Are we – Arabs – racist? It's really hard to tell. Some might argue that racism is against our religion, and that people are never discriminated against because of their skin colour. On the other hand, other tiny aspects of our lives might prove that we are. It seems to be normal, for instance, to make fun of black people [Ar] in the cinema, and even call a candy “The Slave's Head” because of its colour.
Jordanian blogger Roba Al-Assi, wrote about the name given to the marshmallow chocolate in that part of the world.
I know that the word “slave” by no means has the same implications in Arabic as it does in English. Yet, I can’t be less amused by the name of the marshmallow chocolate “Ras ilabed”, literally meaning “the head of the slave”.
It seems that the candy producers had the same feeling like Roba. Hussein Wehbe wrote in his blog about Ghandour, one of the candy's producers who decided to rename their product.
Another producer of the same candy has also renamed its product. But Roba Al-Assi found the new name and package even more racist.
I know that we Arabs look at racism with a grain of salt, but should this really be okay in this day and age? Aside from being insensitive, I also think it portrays a terribly wrong message for the hoards of children indulging in this delicious dessert.
I say… Keep the name, but lose the racist visuals.
Lebanese blogger, Farfahinne, shares a story about journalist “Khaled Sagheya”, who wrote here about how they used to call a black woman who used to sell them toys and T-shirts with “Disney characters” and “The Smurfs” “the slave”.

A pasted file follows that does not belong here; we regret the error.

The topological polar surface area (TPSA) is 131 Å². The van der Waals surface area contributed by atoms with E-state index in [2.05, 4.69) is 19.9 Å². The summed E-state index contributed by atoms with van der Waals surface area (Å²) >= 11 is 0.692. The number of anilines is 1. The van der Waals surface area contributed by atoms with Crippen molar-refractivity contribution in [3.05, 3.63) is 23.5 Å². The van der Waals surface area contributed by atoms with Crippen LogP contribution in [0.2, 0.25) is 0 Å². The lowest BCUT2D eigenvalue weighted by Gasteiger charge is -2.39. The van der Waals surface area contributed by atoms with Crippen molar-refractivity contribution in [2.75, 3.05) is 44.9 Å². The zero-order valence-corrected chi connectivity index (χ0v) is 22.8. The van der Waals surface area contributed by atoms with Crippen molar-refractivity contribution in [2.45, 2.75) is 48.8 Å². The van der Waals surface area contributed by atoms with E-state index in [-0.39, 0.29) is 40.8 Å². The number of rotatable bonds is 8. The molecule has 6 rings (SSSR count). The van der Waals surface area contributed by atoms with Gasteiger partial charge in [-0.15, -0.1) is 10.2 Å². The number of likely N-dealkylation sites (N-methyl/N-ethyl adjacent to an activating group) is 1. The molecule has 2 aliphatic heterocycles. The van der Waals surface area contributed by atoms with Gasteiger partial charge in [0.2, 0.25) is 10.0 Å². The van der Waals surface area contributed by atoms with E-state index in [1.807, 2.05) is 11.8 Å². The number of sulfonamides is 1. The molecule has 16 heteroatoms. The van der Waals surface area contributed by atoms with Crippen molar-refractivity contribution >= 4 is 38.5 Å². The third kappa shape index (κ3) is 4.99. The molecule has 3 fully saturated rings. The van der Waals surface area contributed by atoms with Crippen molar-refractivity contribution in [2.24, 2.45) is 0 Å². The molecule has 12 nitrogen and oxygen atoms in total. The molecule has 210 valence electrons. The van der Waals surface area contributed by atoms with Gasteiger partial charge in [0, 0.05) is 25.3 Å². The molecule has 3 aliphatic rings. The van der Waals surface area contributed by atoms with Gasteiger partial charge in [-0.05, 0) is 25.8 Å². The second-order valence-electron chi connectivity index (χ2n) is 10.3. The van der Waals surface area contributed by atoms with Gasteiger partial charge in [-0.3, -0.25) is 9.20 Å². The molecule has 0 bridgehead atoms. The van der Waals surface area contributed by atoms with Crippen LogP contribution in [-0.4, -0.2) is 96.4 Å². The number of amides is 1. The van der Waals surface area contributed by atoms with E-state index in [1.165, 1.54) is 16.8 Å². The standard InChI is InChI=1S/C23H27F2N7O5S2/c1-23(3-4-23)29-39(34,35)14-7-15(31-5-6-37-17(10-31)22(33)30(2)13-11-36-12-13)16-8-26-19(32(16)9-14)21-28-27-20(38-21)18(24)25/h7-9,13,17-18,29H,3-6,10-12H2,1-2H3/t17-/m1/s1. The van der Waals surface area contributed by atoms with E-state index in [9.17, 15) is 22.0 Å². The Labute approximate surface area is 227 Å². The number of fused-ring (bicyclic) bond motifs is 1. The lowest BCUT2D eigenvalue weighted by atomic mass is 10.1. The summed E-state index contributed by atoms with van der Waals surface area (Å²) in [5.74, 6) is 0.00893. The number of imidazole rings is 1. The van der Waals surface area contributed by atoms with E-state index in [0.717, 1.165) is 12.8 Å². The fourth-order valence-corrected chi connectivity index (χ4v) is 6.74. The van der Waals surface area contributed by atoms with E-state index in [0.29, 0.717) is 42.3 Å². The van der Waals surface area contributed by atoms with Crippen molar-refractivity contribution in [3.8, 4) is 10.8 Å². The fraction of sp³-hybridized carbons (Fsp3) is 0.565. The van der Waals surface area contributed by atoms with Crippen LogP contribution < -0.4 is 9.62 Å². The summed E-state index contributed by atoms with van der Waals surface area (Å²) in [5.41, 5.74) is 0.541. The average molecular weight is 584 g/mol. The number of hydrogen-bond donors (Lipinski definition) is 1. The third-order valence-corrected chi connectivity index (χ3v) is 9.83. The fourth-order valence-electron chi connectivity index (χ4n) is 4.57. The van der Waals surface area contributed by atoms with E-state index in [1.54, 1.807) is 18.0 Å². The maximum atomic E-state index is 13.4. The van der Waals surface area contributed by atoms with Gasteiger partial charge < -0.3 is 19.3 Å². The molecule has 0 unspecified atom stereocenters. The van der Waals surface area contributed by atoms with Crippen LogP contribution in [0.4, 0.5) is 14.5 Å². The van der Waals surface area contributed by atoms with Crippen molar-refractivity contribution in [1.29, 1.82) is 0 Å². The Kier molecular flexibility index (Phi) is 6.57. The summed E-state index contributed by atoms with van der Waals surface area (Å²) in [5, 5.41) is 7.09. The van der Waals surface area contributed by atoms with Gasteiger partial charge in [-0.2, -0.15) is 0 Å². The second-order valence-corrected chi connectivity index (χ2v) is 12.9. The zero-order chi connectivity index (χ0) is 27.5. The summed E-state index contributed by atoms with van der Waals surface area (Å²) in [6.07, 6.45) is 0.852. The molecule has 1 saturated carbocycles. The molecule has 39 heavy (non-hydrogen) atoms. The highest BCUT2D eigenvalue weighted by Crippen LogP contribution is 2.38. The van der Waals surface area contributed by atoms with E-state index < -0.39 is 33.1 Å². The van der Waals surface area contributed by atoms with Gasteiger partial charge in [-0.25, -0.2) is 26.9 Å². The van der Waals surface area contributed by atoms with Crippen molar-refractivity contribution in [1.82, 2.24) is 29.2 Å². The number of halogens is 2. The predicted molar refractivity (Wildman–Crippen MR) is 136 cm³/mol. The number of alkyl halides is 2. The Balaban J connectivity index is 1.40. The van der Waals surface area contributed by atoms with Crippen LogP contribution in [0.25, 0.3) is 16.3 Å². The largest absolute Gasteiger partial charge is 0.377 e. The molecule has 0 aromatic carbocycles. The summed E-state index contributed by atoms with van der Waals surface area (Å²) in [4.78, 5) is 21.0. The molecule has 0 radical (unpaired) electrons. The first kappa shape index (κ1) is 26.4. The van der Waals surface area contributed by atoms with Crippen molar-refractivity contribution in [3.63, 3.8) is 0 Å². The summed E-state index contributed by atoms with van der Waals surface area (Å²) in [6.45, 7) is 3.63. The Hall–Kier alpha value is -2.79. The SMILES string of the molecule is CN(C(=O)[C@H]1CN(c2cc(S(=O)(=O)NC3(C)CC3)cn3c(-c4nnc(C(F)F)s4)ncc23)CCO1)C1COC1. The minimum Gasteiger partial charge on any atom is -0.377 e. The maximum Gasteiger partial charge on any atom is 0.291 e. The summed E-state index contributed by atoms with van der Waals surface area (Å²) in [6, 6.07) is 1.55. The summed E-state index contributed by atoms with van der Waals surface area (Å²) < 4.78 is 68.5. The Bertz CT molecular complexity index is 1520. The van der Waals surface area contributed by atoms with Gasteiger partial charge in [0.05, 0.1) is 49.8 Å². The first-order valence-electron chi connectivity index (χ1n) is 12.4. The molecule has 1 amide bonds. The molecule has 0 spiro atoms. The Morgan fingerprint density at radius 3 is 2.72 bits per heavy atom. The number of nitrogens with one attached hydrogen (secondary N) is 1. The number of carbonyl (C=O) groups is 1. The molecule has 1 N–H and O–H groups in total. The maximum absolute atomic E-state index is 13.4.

وكانت «العبدة» تحبّنا أيضاً. تنظر إلينا، نحن الذين لم نبلغ العاشرة بعد، وتقول: «هيدول زبوناتي». لم أشعر وقتها بأنّ ثمّة ما هو خاطئ في تسميتي لصاحبة الدكان. كنت أدعوها «العبدة» بحبّ واحترام كاملين. لكن، حين أتذكّر ذلك الآن، أشعر بخجل عميق.
It's hard to limit the issue of discrimination to skin colour only in the Arab world. It's normal for almost every region here to make fun of a part of it's own people. In Egypt, people make fun of those coming from upper Egypt, “Se'ed”. In Lebanon and Syria, the joke is on those coming from “Homs”. And here is a Moroccan cleric who preached against the celebration of the Yennayer/Amazigh New Year. The cleric didn't just stop at the new year's celebrations, but he also preached against the use of the Berbet/Tamazight language and called the Berber people as traitors working for the advancement of Israel and Zionism [Ar]. Finally, sometime the joking is international, like the case here where a couple of Egyptian movies poke fun at Yemeni or Filipino people. [Ar]